Geology of the Las Vegas Area
Geology of the Area
Alden, Andrew. "Las Vegas Geology Highlights." ThoughtCo, Feb. 16, 2021, thoughtco.com/las-vegas-geology-highlights-1440698.
Las Vegas Valley is a down-dropped basin typical of hundreds in the Basin and Range, the geologic province that extends over all of Nevada and a little beyond on all sides. Over the last 25 million years or so, the Earth's crust here has been stretched in an east-west direction to around 150 percent of its former width and the surface rocks have broken into strips of mountains running north to south. As a result, the hot material beneath has bulged upward, turning Nevada into a high plateau rich in metal ores and geothermal energy. Numerous earthquakes have been recorded there during this century as the area's tectonic activity continues.
The high elevation and the upwind barrier of the Sierra Nevada and Cascade Range on the west has made the Basin and Range a very dry place, one where the mountains remain bare and settlements sparse. Typical desert landforms — playas, dunes, desert pavement, arroyos, alluvial fans, and bajadas — are plentiful, and bedrock outcrops and fault traces are well exposed. Geologists love deserts. Las Vegas was once a small settlement named Bringhurst, but it got its current name from the grasslands (las vegas, the meadows) that once grew in the valley. In the desert, grass represents a shallow water table, and in the Las Vegas Valley grass was a sign of the natural faults that force the water table near the ground surface there.
Las Vegas languished as a tiny railroad town, serving the nearby mines until the Colorado River was dammed to create Lake Mead in the 1930s. The city has also exploited the aquifers beneath the Las Vegas Valley so that even if the city vanished tomorrow, the meadows would not return. The availability of enough water to boat in and fill pools helped turn Las Vegas into the tourist destination it is today. While the Las Vegas Strip makes spectacular playthings out of water, the rest of the city tends to landscape itself in gravel and cactus. The University of Nevada campus here is an elegant example of this approach, and it's worth a visit just for the grounds. The geology department building has hallways lined with display cases full of excellent rock and mineral specimens, too.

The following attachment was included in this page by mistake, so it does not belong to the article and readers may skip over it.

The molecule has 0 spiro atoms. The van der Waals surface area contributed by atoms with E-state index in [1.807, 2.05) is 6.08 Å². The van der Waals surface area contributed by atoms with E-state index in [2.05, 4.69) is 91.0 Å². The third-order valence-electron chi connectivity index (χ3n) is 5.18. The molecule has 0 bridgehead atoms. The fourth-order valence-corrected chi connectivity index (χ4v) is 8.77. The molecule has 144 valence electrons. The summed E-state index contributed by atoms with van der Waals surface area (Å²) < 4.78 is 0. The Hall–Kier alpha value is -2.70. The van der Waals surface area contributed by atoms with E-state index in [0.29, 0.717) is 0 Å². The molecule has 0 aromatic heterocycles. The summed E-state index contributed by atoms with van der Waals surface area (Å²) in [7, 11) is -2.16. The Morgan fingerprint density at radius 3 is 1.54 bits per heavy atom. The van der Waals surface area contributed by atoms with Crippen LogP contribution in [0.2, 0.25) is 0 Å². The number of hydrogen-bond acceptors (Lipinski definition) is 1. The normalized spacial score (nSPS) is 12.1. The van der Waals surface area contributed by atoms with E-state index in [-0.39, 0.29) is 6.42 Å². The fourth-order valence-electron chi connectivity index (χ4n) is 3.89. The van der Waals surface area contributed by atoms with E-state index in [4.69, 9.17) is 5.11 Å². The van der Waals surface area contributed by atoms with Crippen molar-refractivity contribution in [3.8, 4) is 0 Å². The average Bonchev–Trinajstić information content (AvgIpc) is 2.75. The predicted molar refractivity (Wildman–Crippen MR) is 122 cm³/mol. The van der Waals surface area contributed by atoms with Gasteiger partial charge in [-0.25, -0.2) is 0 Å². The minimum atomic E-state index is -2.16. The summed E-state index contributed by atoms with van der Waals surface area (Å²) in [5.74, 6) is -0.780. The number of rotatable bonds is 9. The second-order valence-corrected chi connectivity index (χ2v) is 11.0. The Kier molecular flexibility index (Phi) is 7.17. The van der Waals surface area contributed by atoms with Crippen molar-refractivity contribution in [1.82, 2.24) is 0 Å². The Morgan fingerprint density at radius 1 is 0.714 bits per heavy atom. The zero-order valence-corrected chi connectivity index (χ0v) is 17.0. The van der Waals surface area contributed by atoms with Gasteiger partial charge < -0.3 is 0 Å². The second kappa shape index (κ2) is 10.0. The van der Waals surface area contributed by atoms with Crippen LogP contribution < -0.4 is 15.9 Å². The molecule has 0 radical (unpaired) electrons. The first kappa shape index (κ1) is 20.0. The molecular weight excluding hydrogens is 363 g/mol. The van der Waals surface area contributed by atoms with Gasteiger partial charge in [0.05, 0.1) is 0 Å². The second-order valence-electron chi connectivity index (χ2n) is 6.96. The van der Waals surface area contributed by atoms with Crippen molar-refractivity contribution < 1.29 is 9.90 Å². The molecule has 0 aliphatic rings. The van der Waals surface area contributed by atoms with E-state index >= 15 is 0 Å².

There are many beautiful places to see while you're in town. Three great national parks — Grand Canyon, Zion, and Death Valley — are within reach. Just west of the city is Red Rock Canyon Conservation Area, a prime destination for rock climbers. You can just take a slow drive through the colorful formations if you like. One of the geologic highlights is an excellent exposure of the dramatic Keystone Thrust, where ancient crustal motions 65 million years ago shoved great thicknesses of gray limestone on top of younger beds of red sandstone. An hour or so northeast of Las Vegas is Valley of Fire, Nevada's first state park. The geologic setting is similar to Red Rock but in addition, this park features many ancient petroglyphs, rock art left by the local tribes (including the mysterious Anasazi). Both Red Rock Canyon and Valley of Fire are places that display the Sevier Thrust Belt, a gigantic zone of tectonic upheaval that stretches from the Las Vegas area into Canada. The thrust belt records a continental collision far to the west, on the continent's edge, during Cretaceous times about 80 million years ago. There are other places near Las Vegas where you can see its signs. To the north of Las Vegas is the understated Upper Las Vegas Wash, where locals come to get away from it all while geologists come to explore the rich fossil record. Take a visit. To the south, you can take trails down to the Colorado River valley below Hoover Dam. Maybe a desert hot spring or an all-terrain vehicle tour is more to your liking.